Captain James Cook was a formidable explorer. In his journal, Captain Cook wrote “[my] ambition leads me not only farther than any man has gone before me, but as far as I think it possible for man to go.”1 As Martin Dugard wrote in his biography of James Cook, his exploits mapped much of the Pacific and played a key role in natural history, astronomy, oceanography, and more. The good captain’s crew loved him, his financial backers profited handsomely by him, and, above all, he reveled in his chosen occupation.
Captain Cook’s happiness dropped drastically after his second voyage of discovery. For a number of reasons—one of them being a responsibility to his family—he traded the helm for a desk. Suddenly, rather than the smell of a fresh sea in his nose, he was administering to the needs of the retired at a British naval hospital in the late 1700s, which I can only imagine smelled much differently. No longer was he occupied with those activities that lightened his soul, but rather burdened by responsibilities for which he neither cared nor had the applicable skill set.
For a season, Cook languished as an administrator. When news reached him that the Crown was organizing another expedition of discovery, he argued, demanded, and then begged for the captain position. None other was as qualified to lead the expedition (which the Crown only knew) and he set sail only a few months later.
Dentists are modern-day Captain Cooks, passionate about providing exceptional oral health. They believe in choosing to do one thing and doing it well, as evidenced by four additional years of education and the debt that comes with it. The drawback to private practice, perhaps, is that it requires the doctor to wear many hats in order to build and manage a successful practice. But where’s the fun in that? Doctors don’t want to be the HR manager, the CFO, the marketing manager, or the IT manager. Fun is seldom found in those duties that elicit little satisfaction and for which one has little or no natural talent, as Cook discovered.
The cloud can help you stay focused on fun. How? Here are three ways.
Never hassle with software upgrades
From experience, I know that the majority of dental practices in North America use client-server software, which gets the job done. However, that 1990s technology comes with a high-maintenance relationship. Every software upgrade requires some action on the part of the dentist to keep it up-to-date. The cloud, on the other hand, is a completely different story. The software is not installed on any computer in the practice; rather, like a web page, the computing is done online. As a result, the team always has access to the latest time- and money-saving features without having to lift a finger.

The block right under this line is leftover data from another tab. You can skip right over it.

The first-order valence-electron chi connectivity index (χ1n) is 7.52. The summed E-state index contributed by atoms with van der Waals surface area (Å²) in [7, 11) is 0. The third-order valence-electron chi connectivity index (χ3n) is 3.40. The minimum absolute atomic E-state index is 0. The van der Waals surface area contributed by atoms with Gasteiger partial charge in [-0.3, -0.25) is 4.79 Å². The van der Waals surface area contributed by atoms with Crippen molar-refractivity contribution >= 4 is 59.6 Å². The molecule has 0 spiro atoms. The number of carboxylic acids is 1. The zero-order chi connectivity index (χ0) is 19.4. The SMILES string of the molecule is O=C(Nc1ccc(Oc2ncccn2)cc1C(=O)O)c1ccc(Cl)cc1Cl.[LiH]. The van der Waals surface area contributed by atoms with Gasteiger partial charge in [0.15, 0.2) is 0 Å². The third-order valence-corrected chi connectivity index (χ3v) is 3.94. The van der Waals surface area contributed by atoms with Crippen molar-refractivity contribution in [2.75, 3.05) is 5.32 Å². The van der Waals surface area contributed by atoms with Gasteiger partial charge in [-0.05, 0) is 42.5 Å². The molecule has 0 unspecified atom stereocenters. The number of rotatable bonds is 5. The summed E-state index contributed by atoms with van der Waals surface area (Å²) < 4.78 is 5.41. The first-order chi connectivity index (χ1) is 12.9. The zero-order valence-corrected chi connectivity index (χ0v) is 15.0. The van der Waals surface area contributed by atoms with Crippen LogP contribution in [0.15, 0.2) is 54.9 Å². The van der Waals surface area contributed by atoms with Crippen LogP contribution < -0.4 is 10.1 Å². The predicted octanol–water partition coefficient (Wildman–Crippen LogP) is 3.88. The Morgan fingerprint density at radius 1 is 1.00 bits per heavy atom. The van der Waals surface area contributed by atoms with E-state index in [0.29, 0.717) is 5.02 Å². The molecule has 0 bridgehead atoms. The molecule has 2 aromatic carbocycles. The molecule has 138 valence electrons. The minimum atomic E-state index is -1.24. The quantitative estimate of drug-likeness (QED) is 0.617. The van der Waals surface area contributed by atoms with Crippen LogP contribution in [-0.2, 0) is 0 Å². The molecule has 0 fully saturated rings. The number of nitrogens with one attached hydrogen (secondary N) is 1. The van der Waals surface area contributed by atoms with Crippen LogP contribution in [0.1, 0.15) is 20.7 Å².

Never worry about data security
If patient data is stored onsite at the practice, our friends at the US Health and Human Services Office have a few things to say about that. One of those is that the information must have a backup that can be restored within a reasonable amount of time. Managing a backup schedule is a hassle, and wondering if the data backup will actually restore (and restore the correct data) is a big worry. A cloud-based system places the data remotely in a physically and digitally secure data center. Further, because the data is stored on multiple servers in multiple locations (as it is with Curve Dental), patient data is backed up with every keystroke.
Never fear hardware failure
In an earlier article I wrote for Dental Economics, I presented the argument that all hardware must fail. And it’s true! A server usually comes with a two- or three-year warranty. When that server fails—and it will fail at the most inopportune time—the planned production for the day and the next and maybe the next, is gone. With cloud-based management software, a server is not required, which removes the fear of a catastrophic failure—and saves a chunk of change at the same time.
Stay focused on fun
As Captain Cook quickly learned, staying focused on your passions will push the happiness needle up into the fun zone. When you choose to manage your practice on the cloud, you choose to divest yourself of at least a few annoyances that, like a sea anchor, can be a drag on your practice. Fun is your passion for dentistry. Simplify your technology footprint and you’ll stay focused on fun.
1. Dugard M. Farther Than Any Man: The Rise and Fall of Captain James Cook. New York, NY: Washington Square Press; 2001:191.
Andy Jensen has been in the dental software business since 1992. He is VP and CMO at Curve Dental, a software development house that delivers 100% cloud-based management software for dentists. Andy recently completed a book, How to Build the Killer Practice on the Cloud, that can be downloaded at curvedental.com/killer-practice-de.